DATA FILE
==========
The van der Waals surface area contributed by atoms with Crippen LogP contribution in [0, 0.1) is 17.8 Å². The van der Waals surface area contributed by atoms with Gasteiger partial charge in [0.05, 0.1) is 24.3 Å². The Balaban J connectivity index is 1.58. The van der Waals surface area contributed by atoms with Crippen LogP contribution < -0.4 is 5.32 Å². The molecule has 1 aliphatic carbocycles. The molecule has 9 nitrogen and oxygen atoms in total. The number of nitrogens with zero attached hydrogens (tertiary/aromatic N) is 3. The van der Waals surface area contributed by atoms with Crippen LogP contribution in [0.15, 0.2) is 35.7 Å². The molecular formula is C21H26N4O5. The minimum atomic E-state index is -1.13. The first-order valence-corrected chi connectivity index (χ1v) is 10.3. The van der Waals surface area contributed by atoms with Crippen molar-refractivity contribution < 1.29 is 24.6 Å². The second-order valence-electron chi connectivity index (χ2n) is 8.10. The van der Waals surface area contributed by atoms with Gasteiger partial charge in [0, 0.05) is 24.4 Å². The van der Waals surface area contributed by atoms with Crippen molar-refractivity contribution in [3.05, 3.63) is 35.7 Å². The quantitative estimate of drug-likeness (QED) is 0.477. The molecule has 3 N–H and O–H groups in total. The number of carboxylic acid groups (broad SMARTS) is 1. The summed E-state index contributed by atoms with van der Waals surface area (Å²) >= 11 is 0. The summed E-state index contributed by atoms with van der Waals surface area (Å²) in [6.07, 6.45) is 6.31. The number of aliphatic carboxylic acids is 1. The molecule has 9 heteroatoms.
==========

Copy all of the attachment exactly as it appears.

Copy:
The van der Waals surface area contributed by atoms with Crippen LogP contribution in [0, 0.1) is 17.8 Å². The van der Waals surface area contributed by atoms with Gasteiger partial charge in [0.05, 0.1) is 24.3 Å². The Balaban J connectivity index is 1.58. The van der Waals surface area contributed by atoms with Crippen LogP contribution < -0.4 is 5.32 Å². The molecule has 1 aliphatic carbocycles. The molecule has 9 nitrogen and oxygen atoms in total. The number of nitrogens with zero attached hydrogens (tertiary/aromatic N) is 3. The van der Waals surface area contributed by atoms with Crippen LogP contribution in [0.15, 0.2) is 35.7 Å². The molecular formula is C21H26N4O5. The minimum atomic E-state index is -1.13. The first-order valence-corrected chi connectivity index (χ1v) is 10.3. The van der Waals surface area contributed by atoms with Crippen molar-refractivity contribution < 1.29 is 24.6 Å². The second-order valence-electron chi connectivity index (χ2n) is 8.10. The van der Waals surface area contributed by atoms with Gasteiger partial charge in [0, 0.05) is 24.4 Å². The van der Waals surface area contributed by atoms with Crippen molar-refractivity contribution in [3.05, 3.63) is 35.7 Å². The quantitative estimate of drug-likeness (QED) is 0.477. The molecule has 3 N–H and O–H groups in total. The number of carboxylic acid groups (broad SMARTS) is 1. The summed E-state index contributed by atoms with van der Waals surface area (Å²) >= 11 is 0. The summed E-state index contributed by atoms with van der Waals surface area (Å²) in [6.07, 6.45) is 6.31. The number of aliphatic carboxylic acids is 1. The molecule has 9 heteroatoms.